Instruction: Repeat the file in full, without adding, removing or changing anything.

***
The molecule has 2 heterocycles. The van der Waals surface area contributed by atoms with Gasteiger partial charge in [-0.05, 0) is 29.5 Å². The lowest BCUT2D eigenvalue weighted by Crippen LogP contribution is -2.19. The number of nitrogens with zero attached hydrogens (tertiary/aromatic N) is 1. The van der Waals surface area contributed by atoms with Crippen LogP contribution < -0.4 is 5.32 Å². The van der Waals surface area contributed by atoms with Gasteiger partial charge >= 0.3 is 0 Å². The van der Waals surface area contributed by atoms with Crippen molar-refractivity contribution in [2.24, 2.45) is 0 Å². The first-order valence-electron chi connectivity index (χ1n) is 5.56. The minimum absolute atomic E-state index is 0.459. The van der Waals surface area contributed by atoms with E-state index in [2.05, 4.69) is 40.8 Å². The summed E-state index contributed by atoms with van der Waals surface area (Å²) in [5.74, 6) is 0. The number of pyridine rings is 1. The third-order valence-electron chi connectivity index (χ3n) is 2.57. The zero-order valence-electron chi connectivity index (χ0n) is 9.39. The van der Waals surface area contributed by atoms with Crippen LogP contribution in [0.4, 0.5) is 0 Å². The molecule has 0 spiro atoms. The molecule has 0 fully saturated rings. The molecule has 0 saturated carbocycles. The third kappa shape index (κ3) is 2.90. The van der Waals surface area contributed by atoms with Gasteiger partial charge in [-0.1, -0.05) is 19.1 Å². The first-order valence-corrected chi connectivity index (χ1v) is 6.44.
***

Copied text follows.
The molecule has 2 heterocycles. The van der Waals surface area contributed by atoms with Gasteiger partial charge in [-0.05, 0) is 29.5 Å². The lowest BCUT2D eigenvalue weighted by Crippen LogP contribution is -2.19. The number of nitrogens with zero attached hydrogens (tertiary/aromatic N) is 1. The van der Waals surface area contributed by atoms with Crippen LogP contribution < -0.4 is 5.32 Å². The van der Waals surface area contributed by atoms with Gasteiger partial charge >= 0.3 is 0 Å². The van der Waals surface area contributed by atoms with Crippen molar-refractivity contribution in [2.24, 2.45) is 0 Å². The first-order valence-electron chi connectivity index (χ1n) is 5.56. The minimum absolute atomic E-state index is 0.459. The van der Waals surface area contributed by atoms with E-state index in [2.05, 4.69) is 40.8 Å². The summed E-state index contributed by atoms with van der Waals surface area (Å²) in [5.74, 6) is 0. The number of pyridine rings is 1. The third-order valence-electron chi connectivity index (χ3n) is 2.57. The zero-order valence-electron chi connectivity index (χ0n) is 9.39. The van der Waals surface area contributed by atoms with Crippen LogP contribution in [0.4, 0.5) is 0 Å². The molecule has 0 spiro atoms. The molecule has 0 fully saturated rings. The molecule has 0 saturated carbocycles. The third kappa shape index (κ3) is 2.90. The van der Waals surface area contributed by atoms with Gasteiger partial charge in [-0.1, -0.05) is 19.1 Å². The first-order valence-corrected chi connectivity index (χ1v) is 6.44.